Tourism Relief Fund – Quebec
Part of the QDEP
Helping the tourism sector to adapt its activites and position it for future growth.
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The Tourism Relief Fund supports tourism businesses and organizations to adapt their operations to meet public health requirements while investing in products and services to facilitate their future growth. With a budget of $500 million over two years (ending March 31, 2023), including $485 million in regional priorities funding administered by Canada’s regional development agencies, with $50 million specifically dedicated to Indigenous tourism initiatives, and the $15 million National Priorities Stream administered by Innovation, Science and Economic Development Canada (ISED), this fund will position Canada as a destination of choice as domestic and international travel rebounds by:
- empowering tourism businesses to create new or enhance existing tourism experiences and products to attract more local and domestic visitors; and
- helping the sector reposition itself to welcome international visitors by providing the best Canadian tourism experiences we have to offer the world.
Indigenous tourism projects are important to Canada’s economic recovery efforts and a priority under the Tourism Relief Fund. Under the fund, a minimum of $50 million will specifically support Indigenous tourism initiatives. Contributions to Indigenous entities (not generating profits) will normally be non-repayable. Indigenous applicants are invited to apply through the process described below.
National Tourism Support
Through the National Priorities Stream, Innovation, Science and Economic Development Canada will deliver $15 million to support the advancement of national tourism priorities aligned with Canada’s Federal Tourism Growth Strategy. These include destination development, seasonal and geographic dispersion, and human resources and skills development. This funding will provide the opportunity to leverage the reach and expertise of national tourism organizations to support pan-Canadian or multi-regional activities—like conferences and events, training and research, and network building—focused on addressing challenges facing the tourism sector on its path to recovery.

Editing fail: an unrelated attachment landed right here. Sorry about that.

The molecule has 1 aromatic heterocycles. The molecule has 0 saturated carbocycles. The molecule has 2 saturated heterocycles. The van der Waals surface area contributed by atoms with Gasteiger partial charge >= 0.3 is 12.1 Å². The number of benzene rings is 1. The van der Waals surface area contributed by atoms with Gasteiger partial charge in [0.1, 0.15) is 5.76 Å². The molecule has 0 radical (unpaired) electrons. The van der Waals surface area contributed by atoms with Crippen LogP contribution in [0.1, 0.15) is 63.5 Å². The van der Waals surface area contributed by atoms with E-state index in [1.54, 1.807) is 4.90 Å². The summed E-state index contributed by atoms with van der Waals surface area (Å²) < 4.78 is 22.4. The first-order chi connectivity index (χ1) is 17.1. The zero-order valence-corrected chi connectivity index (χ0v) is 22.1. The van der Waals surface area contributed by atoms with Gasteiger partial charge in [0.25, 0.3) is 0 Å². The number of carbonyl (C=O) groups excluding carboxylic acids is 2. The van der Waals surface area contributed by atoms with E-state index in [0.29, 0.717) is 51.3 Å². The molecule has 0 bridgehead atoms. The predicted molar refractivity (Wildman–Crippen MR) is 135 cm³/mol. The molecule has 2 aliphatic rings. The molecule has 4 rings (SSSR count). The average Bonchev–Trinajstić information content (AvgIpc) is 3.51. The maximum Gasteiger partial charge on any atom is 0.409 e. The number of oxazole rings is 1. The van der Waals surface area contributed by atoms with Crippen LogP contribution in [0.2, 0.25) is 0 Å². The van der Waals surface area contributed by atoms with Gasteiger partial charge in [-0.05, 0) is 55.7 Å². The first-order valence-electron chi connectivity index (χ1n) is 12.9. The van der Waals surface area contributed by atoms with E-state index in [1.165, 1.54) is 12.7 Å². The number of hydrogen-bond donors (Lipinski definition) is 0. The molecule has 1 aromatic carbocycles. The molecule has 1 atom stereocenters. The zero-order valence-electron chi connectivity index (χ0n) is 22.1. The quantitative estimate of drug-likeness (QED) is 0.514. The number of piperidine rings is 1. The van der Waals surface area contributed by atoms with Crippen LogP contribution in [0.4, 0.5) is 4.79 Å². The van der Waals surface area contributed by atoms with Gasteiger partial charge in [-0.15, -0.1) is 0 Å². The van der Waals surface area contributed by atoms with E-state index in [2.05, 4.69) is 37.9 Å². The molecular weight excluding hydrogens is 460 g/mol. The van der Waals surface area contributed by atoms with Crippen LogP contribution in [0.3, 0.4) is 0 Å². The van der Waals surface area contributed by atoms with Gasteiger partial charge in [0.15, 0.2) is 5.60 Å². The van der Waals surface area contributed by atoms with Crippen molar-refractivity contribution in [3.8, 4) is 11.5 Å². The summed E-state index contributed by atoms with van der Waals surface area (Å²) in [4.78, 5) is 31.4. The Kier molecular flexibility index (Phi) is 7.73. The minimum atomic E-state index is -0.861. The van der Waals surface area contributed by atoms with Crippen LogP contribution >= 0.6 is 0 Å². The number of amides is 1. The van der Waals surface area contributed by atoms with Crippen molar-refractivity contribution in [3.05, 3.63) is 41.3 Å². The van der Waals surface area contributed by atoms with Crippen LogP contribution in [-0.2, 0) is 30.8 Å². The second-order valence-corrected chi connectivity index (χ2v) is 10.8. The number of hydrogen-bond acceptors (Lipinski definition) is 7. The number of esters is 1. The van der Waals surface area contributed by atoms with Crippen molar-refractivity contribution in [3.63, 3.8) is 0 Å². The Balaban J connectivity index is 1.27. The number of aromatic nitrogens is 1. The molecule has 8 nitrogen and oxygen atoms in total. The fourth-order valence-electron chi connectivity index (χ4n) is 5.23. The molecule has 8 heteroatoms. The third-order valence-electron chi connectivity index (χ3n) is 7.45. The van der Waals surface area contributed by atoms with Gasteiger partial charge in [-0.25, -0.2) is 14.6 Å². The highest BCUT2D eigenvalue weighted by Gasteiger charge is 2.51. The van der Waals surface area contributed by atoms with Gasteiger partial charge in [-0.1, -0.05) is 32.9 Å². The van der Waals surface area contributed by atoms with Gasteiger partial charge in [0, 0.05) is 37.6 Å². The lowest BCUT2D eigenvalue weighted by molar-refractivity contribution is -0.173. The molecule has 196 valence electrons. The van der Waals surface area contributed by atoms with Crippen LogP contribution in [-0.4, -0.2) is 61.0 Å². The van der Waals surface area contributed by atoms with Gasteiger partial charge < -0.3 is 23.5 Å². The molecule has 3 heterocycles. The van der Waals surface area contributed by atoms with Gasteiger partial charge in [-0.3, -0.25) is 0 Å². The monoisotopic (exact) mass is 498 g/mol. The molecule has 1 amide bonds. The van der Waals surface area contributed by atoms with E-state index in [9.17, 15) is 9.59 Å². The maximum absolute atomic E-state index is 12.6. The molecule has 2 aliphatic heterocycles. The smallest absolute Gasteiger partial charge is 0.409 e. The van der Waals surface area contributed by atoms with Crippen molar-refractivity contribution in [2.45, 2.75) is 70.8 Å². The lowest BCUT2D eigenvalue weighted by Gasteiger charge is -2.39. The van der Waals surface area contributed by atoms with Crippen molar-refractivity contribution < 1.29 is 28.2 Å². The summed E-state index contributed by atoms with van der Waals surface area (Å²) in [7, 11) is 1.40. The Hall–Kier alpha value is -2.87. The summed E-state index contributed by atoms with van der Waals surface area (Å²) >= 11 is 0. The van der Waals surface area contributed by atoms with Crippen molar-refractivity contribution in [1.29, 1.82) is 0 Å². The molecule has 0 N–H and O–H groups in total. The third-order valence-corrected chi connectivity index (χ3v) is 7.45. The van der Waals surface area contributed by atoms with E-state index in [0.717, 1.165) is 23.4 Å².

Eligible applicantsEligible applicants include tourism entities that cater mainly to visitors, such as:
- not-for-profit organizations, such as tourism associations; and
- band councils or other Indigenous organizations and cooperatives.
To be considered eligible for this fund, applicants must meet at least one of the following criteria:
- Be a key supplier or operator in the visitor experience;
- Be part of a defined tourism cluster or a tourism dependent community, including supporting downtown cores; or
- Provide an anchor product or service in a tourism destination.
Tourism Relief Fund projects will focus on
- Development and enhancement of tourism experiences: For example, projects that enhance tourism experiences; help tourism businesses adapt to the “new normal,” to modernize their offerings; and, encourage the adoption of more environmentally sustainable and inclusive practices.
- Destination development: For example, projects that position communities to take advantage of post-pandemic opportunities through strategic planning for medium- to long-term investments, as well as supporting destination development prospects in line with objectives set out in the Federal Tourism Growth Strategy.
Recognizing local realities, the regional development agencies (RDAs) will work to address the needs of businesses and communities on a regional basis, offering consistent support across Canada in this critical time.
- Contributions to businesses will be either:
- non-repayable contributions up to $100,000 for up to 50 percent of eligible costs; or
- fully repayable contributions up to $500,000 for up to 75 percent of eligible costs.
- Not-for-profit organizations and Indigenous entities (not generating profits) will be eligible for non-repayable contributions.
- Project contribution amounts would not exceed $500,000. The actual contribution amount will be based on the minimum amount required to carry out the project.
- A business cannot receive a combination of a non-repayable and a repayable contribution for the same project.
- Assistance to cover operational needs will only be considered on a case-by-case basis (repayable for businesses and non-repayable for not-for-profits).
Submitting an applicationAs all the funds available for the TRF have been allocated, new funding applications under this Fund are no longer accepted.
In the midst of the COVID-19 pandemic, the GREMM expanded and modernized its museum exhibit, which now houses the largest collection of whale skeletons in North America.